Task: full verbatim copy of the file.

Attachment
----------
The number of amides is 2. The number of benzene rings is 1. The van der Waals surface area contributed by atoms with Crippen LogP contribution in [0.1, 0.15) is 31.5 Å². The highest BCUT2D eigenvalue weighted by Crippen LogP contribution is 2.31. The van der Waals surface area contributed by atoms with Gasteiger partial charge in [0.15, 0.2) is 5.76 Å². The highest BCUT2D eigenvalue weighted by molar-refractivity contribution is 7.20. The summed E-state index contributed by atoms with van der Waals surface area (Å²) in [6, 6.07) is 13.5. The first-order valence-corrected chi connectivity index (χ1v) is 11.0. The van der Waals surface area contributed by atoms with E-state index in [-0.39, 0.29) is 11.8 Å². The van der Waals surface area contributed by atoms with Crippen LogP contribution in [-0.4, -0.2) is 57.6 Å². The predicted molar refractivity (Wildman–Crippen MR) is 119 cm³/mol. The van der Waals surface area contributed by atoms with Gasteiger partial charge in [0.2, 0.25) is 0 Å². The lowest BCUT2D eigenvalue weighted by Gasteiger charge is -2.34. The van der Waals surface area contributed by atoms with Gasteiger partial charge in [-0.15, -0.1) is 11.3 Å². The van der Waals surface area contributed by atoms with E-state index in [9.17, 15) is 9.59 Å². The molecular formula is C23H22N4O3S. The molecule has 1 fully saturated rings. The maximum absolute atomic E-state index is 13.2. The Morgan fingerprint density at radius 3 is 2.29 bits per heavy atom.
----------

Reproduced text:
The number of amides is 2. The number of benzene rings is 1. The van der Waals surface area contributed by atoms with Crippen LogP contribution in [0.1, 0.15) is 31.5 Å². The highest BCUT2D eigenvalue weighted by Crippen LogP contribution is 2.31. The van der Waals surface area contributed by atoms with Gasteiger partial charge in [0.15, 0.2) is 5.76 Å². The highest BCUT2D eigenvalue weighted by molar-refractivity contribution is 7.20. The summed E-state index contributed by atoms with van der Waals surface area (Å²) in [6, 6.07) is 13.5. The first-order valence-corrected chi connectivity index (χ1v) is 11.0. The van der Waals surface area contributed by atoms with E-state index in [-0.39, 0.29) is 11.8 Å². The van der Waals surface area contributed by atoms with Crippen LogP contribution in [-0.4, -0.2) is 57.6 Å². The predicted molar refractivity (Wildman–Crippen MR) is 119 cm³/mol. The van der Waals surface area contributed by atoms with Gasteiger partial charge in [0.2, 0.25) is 0 Å². The lowest BCUT2D eigenvalue weighted by Gasteiger charge is -2.34. The van der Waals surface area contributed by atoms with Gasteiger partial charge in [-0.15, -0.1) is 11.3 Å². The van der Waals surface area contributed by atoms with E-state index in [9.17, 15) is 9.59 Å². The molecular formula is C23H22N4O3S. The molecule has 1 fully saturated rings. The maximum absolute atomic E-state index is 13.2. The Morgan fingerprint density at radius 3 is 2.29 bits per heavy atom.